The decision, issued Friday, will provide little relief to the food and drinks industry and packagers, who face a deadline of 2 August to eliminate the use of a chemical that produces semicarbazide as a by-product.
The main source of semicarbazide in food is as a by-product of plastic seals used on the inside of metal twist-on-twist-off lids of glass jars that contain food.
The contamination occurs due to the thermal breakdown of azodicarbonamide, an agent used to foam the plastic gaskets.
From 2 August 2005, EU directive 2004/1/EC prohibits the use of azodicarbonamide in any materials that may come into contact with food.
Thiery Habotte, press spokesman for the Confederation of the Food and Drink Industries of the EU (CIAA), said almost all of the organisation's member companies were in compliance. The few still making the conversion would be ready by the deadline, he said.
A spokesperson at the UK's Food and Drink Federation said the domestic industry has switched to sodium bicarbonate as the replacement chemical for azodicarbonamide.
The EFSA set off an international alert in 2003 after itissued a warning about the presence of the chemical in food and expressed concern that it might harm babies. The chemical has been shown to be carcinogenic in mice, but not rats.
"Once existing stocks of packaged foods are used up, exposure of consumers by this route will have been eliminated," the EFSA stated in its new research report issued on 1 July.
A spokesperson for the Food Standards Agency said the UK's industry had already eliminated the use of semicarbazide in gaskets in preparation for the new law.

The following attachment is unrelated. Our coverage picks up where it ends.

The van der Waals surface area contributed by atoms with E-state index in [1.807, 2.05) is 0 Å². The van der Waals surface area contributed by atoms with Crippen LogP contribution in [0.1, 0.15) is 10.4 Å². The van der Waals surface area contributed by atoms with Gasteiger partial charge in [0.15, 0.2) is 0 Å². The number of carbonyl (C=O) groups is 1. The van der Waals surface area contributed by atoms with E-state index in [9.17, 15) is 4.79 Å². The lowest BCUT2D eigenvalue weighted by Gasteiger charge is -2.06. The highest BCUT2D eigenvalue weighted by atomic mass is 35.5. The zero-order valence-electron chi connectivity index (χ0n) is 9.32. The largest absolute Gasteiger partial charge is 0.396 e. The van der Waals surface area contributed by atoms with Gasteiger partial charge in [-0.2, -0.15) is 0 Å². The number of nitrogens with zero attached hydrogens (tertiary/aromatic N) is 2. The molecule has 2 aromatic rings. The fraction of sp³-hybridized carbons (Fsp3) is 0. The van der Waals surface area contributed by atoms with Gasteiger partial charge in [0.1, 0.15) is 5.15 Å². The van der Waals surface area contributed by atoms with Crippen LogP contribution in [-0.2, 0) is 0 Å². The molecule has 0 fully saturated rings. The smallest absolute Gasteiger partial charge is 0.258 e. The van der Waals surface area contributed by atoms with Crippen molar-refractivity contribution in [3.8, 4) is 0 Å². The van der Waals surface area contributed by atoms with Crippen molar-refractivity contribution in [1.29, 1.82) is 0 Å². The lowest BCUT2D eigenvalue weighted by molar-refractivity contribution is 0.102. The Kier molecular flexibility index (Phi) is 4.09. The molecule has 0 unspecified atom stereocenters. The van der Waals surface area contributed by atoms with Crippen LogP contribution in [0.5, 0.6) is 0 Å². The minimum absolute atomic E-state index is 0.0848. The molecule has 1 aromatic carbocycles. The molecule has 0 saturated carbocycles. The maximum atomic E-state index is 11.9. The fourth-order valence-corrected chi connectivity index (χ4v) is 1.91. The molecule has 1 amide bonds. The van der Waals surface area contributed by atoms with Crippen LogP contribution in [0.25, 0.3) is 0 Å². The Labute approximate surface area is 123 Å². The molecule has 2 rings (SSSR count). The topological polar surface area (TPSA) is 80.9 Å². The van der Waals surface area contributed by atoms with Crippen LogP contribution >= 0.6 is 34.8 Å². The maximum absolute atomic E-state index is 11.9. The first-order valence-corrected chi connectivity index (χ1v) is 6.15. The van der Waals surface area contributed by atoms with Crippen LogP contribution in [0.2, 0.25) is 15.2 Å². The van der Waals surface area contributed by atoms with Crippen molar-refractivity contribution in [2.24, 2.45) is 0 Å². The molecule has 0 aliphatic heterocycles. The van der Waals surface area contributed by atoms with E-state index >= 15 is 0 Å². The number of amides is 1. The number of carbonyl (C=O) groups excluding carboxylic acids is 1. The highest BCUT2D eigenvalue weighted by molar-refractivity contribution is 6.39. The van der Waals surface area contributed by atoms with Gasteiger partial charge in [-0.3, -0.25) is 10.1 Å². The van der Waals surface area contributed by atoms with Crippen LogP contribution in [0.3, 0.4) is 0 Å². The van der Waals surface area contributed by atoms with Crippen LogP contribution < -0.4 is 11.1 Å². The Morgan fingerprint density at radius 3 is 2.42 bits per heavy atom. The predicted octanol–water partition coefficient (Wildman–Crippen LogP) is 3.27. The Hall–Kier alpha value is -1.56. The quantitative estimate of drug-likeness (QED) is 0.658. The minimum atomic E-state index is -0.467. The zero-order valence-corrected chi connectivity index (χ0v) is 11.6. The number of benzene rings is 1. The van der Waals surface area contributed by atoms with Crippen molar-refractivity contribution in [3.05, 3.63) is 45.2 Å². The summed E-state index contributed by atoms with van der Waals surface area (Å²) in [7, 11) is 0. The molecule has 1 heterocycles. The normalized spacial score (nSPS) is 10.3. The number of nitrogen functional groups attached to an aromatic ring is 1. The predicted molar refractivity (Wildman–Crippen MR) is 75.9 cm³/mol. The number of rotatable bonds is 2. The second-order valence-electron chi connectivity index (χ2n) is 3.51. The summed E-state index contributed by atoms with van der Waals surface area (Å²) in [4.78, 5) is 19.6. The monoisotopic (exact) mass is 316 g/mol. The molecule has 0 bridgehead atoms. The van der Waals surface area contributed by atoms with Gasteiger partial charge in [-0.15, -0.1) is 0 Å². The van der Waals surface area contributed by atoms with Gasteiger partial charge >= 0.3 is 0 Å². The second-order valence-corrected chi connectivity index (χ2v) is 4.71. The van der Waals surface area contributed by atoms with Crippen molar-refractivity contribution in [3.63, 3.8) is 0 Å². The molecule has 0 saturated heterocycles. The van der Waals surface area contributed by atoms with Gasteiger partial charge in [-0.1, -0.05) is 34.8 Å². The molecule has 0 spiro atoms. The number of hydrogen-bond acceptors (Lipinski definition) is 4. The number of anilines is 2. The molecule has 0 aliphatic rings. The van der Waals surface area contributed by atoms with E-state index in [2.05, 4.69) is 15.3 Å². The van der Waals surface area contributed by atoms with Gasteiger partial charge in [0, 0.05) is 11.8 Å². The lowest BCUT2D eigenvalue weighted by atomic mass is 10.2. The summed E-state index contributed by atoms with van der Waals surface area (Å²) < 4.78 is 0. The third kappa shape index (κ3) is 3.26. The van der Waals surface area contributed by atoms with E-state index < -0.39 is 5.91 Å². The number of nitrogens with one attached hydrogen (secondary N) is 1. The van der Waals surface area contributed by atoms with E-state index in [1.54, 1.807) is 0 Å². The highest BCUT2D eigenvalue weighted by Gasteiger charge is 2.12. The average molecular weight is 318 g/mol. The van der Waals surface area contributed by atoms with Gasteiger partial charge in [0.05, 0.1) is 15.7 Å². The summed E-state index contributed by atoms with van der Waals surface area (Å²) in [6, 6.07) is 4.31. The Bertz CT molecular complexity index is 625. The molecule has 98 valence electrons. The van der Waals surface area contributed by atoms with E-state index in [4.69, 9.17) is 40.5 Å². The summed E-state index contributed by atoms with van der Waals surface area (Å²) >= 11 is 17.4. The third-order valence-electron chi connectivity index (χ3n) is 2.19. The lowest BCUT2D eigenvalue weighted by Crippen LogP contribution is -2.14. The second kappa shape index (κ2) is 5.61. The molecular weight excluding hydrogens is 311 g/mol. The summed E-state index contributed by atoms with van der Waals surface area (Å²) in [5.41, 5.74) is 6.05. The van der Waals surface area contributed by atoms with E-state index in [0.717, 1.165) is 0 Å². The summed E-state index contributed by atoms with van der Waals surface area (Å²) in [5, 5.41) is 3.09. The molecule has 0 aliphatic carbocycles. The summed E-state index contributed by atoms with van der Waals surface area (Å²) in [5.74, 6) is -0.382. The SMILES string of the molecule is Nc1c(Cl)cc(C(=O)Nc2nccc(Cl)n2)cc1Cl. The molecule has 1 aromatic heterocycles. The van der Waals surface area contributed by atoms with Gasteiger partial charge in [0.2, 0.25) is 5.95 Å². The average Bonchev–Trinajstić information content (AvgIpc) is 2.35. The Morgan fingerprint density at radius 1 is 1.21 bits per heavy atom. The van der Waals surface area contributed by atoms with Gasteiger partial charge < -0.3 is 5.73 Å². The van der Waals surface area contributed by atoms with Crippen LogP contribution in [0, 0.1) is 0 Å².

The preliminary advice given by EFSA in 2003 was that the risk, if any, from consumption of foods containing semicarbazide, was judged to bevery small, not only for adult consumers but also for infants. However the EFSA said more study was needed on the chemical. Now the EFSA has concluded that the issue of carcinogenicity is not ofconcern for human health at the concentrations of semicarbazide encountered in food.
"The risk to consumers resulting from the possible presence of semicarbazide in foods - if any - is judged to be very small, not only for adults but also for infants," stated SueBarlow, the chair of the EFSA panel charged with examining the issue. "Although there are uncertainties in the risk assessment due to lack of full data at the present, these relate only to howto assess what is considered to be a very small risk."
In 2003 the EFSA found the chemical in imported food products made using flour in which azodicarbonamide was added as a dough-improver, a practice that is not permitted in the EU. Semicarbazide canalso be formed from the veterinary medicine nitrofurazone, which is banned in the EU.
Semicarbazide is reportedly formed as a reaction product of the action of hypochlorite on food additives such as carrageenan and on foods such as egg white powder. Semicarbazide may also be presentat background levels naturally, may be formed at low levels when some foods are dried, and may also derive from as yet unidentified sources, the food agency found.
In its July 2003 statement the EFSA said infants were at the greatest risk of consuming too much semicarbazide if they were fed ready-to-feed infant milk and baby food. The EFSA also found tracesof semicarbazide in fruit juices, jams and conserves, honey, baby food, pickles and sterilized vegetables, mayonnaise, mustard, sauces and ketchup.
The EFSA concluded that it would be prudent to reduce exposure to semicarbazide as swiftly as technologically possible but that it would be unwise to take any immediate actions on baby foods whichcould potentially have other detrimental effects on the health of babies.
The EFSA also called on the industry to begin finding a replacement of current packaging materials and sealing technologies for baby foods as a means of reduce the presence of the chemical infoods.
Nick Tomlinson, head of chemical safety at the UK's Food Standards Agency said the EFSA's conclusions will provide relief for consumers.
"The EFSA looked further at the evidence about semicarbazide and found that it is not a threat to public health," Tomlinson said in a statement. "This means that parentscan be reassured about the issue of semicarbazide in baby food jars."
After the EFSA alert was issued in 2003 lawyers in the US began a process to sue the food and packing industry.